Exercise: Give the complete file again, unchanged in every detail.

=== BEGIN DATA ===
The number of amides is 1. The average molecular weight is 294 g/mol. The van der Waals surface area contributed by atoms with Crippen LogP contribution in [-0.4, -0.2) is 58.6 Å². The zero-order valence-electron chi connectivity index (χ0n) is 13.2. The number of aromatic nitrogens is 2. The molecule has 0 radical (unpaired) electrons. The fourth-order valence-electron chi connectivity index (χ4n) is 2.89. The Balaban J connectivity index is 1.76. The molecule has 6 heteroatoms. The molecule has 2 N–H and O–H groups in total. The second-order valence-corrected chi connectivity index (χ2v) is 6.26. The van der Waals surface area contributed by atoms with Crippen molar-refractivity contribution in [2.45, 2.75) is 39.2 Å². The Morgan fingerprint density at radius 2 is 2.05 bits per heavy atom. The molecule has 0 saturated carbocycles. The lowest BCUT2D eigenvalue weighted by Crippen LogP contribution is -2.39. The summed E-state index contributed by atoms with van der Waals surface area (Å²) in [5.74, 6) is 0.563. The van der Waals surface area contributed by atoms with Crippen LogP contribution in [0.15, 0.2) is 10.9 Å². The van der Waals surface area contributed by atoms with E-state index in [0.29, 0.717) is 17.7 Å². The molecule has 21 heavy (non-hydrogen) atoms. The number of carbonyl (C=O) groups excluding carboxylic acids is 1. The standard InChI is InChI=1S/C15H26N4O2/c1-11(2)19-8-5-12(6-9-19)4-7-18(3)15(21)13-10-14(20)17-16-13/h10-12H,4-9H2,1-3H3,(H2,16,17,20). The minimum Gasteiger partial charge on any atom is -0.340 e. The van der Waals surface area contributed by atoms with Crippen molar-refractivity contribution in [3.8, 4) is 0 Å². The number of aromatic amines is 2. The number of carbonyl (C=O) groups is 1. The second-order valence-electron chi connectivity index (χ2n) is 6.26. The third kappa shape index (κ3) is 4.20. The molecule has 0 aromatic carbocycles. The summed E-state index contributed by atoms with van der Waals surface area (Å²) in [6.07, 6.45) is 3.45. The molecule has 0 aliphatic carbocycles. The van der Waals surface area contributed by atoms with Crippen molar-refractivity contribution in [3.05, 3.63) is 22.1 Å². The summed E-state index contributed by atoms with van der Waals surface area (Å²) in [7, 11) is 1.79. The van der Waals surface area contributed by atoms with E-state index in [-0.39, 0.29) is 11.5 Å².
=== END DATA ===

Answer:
The number of amides is 1. The average molecular weight is 294 g/mol. The van der Waals surface area contributed by atoms with Crippen LogP contribution in [-0.4, -0.2) is 58.6 Å². The zero-order valence-electron chi connectivity index (χ0n) is 13.2. The number of aromatic nitrogens is 2. The molecule has 0 radical (unpaired) electrons. The fourth-order valence-electron chi connectivity index (χ4n) is 2.89. The Balaban J connectivity index is 1.76. The molecule has 6 heteroatoms. The molecule has 2 N–H and O–H groups in total. The second-order valence-corrected chi connectivity index (χ2v) is 6.26. The van der Waals surface area contributed by atoms with Crippen molar-refractivity contribution in [2.45, 2.75) is 39.2 Å². The Morgan fingerprint density at radius 2 is 2.05 bits per heavy atom. The molecule has 0 saturated carbocycles. The lowest BCUT2D eigenvalue weighted by Crippen LogP contribution is -2.39. The summed E-state index contributed by atoms with van der Waals surface area (Å²) in [5.74, 6) is 0.563. The van der Waals surface area contributed by atoms with Crippen LogP contribution in [0.15, 0.2) is 10.9 Å². The van der Waals surface area contributed by atoms with E-state index in [0.29, 0.717) is 17.7 Å². The molecule has 21 heavy (non-hydrogen) atoms. The number of carbonyl (C=O) groups excluding carboxylic acids is 1. The standard InChI is InChI=1S/C15H26N4O2/c1-11(2)19-8-5-12(6-9-19)4-7-18(3)15(21)13-10-14(20)17-16-13/h10-12H,4-9H2,1-3H3,(H2,16,17,20). The minimum Gasteiger partial charge on any atom is -0.340 e. The van der Waals surface area contributed by atoms with Crippen molar-refractivity contribution in [3.8, 4) is 0 Å². The number of aromatic amines is 2. The number of carbonyl (C=O) groups is 1. The second-order valence-electron chi connectivity index (χ2n) is 6.26. The third kappa shape index (κ3) is 4.20. The molecule has 0 aromatic carbocycles. The summed E-state index contributed by atoms with van der Waals surface area (Å²) in [6.07, 6.45) is 3.45. The molecule has 0 aliphatic carbocycles. The van der Waals surface area contributed by atoms with Crippen molar-refractivity contribution in [3.05, 3.63) is 22.1 Å². The summed E-state index contributed by atoms with van der Waals surface area (Å²) in [7, 11) is 1.79. The van der Waals surface area contributed by atoms with E-state index in [-0.39, 0.29) is 11.5 Å².